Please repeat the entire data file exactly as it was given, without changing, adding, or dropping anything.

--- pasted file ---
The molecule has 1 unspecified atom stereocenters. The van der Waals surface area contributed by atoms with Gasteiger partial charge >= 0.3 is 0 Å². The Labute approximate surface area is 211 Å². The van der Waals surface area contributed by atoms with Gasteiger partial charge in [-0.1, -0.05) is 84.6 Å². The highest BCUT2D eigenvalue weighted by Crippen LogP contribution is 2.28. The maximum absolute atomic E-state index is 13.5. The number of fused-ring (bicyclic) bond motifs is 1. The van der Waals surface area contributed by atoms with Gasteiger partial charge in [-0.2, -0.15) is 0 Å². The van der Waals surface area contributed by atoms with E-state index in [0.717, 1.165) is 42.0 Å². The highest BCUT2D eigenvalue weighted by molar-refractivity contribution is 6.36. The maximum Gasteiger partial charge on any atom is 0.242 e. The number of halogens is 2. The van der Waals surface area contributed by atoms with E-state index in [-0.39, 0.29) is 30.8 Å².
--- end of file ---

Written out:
The molecule has 1 unspecified atom stereocenters. The van der Waals surface area contributed by atoms with Gasteiger partial charge >= 0.3 is 0 Å². The Labute approximate surface area is 211 Å². The van der Waals surface area contributed by atoms with Gasteiger partial charge in [-0.1, -0.05) is 84.6 Å². The highest BCUT2D eigenvalue weighted by Crippen LogP contribution is 2.28. The maximum absolute atomic E-state index is 13.5. The number of fused-ring (bicyclic) bond motifs is 1. The van der Waals surface area contributed by atoms with Gasteiger partial charge in [-0.2, -0.15) is 0 Å². The van der Waals surface area contributed by atoms with E-state index in [0.717, 1.165) is 42.0 Å². The highest BCUT2D eigenvalue weighted by molar-refractivity contribution is 6.36. The maximum Gasteiger partial charge on any atom is 0.242 e. The number of halogens is 2. The van der Waals surface area contributed by atoms with E-state index in [-0.39, 0.29) is 30.8 Å².